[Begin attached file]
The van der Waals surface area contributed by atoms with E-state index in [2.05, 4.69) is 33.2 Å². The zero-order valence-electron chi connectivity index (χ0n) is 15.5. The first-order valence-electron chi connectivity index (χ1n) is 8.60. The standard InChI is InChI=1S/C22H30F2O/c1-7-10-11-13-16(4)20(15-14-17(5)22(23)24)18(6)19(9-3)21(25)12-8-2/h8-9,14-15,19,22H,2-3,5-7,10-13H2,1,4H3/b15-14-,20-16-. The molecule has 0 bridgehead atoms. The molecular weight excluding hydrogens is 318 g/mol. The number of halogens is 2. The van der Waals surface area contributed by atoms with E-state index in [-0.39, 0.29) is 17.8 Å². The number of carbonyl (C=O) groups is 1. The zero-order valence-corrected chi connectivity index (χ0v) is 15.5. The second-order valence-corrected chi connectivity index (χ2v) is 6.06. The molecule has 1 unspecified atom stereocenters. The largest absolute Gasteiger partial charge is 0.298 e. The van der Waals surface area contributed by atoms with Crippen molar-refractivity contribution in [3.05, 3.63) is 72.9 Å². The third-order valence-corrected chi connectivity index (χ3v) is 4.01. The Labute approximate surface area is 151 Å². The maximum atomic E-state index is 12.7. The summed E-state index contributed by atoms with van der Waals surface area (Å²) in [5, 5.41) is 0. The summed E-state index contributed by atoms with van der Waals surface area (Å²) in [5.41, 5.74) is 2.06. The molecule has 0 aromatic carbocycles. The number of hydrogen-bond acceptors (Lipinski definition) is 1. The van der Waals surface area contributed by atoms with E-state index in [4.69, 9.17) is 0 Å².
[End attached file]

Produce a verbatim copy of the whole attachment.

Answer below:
The van der Waals surface area contributed by atoms with E-state index in [2.05, 4.69) is 33.2 Å². The zero-order valence-electron chi connectivity index (χ0n) is 15.5. The first-order valence-electron chi connectivity index (χ1n) is 8.60. The standard InChI is InChI=1S/C22H30F2O/c1-7-10-11-13-16(4)20(15-14-17(5)22(23)24)18(6)19(9-3)21(25)12-8-2/h8-9,14-15,19,22H,2-3,5-7,10-13H2,1,4H3/b15-14-,20-16-. The molecule has 0 bridgehead atoms. The molecular weight excluding hydrogens is 318 g/mol. The number of halogens is 2. The van der Waals surface area contributed by atoms with E-state index in [-0.39, 0.29) is 17.8 Å². The number of carbonyl (C=O) groups is 1. The zero-order valence-corrected chi connectivity index (χ0v) is 15.5. The second-order valence-corrected chi connectivity index (χ2v) is 6.06. The molecule has 1 unspecified atom stereocenters. The largest absolute Gasteiger partial charge is 0.298 e. The van der Waals surface area contributed by atoms with Crippen molar-refractivity contribution in [3.05, 3.63) is 72.9 Å². The third-order valence-corrected chi connectivity index (χ3v) is 4.01. The Labute approximate surface area is 151 Å². The maximum atomic E-state index is 12.7. The summed E-state index contributed by atoms with van der Waals surface area (Å²) in [5, 5.41) is 0. The summed E-state index contributed by atoms with van der Waals surface area (Å²) in [5.41, 5.74) is 2.06. The molecule has 0 aromatic carbocycles. The number of hydrogen-bond acceptors (Lipinski definition) is 1. The van der Waals surface area contributed by atoms with E-state index in [4.69, 9.17) is 0 Å².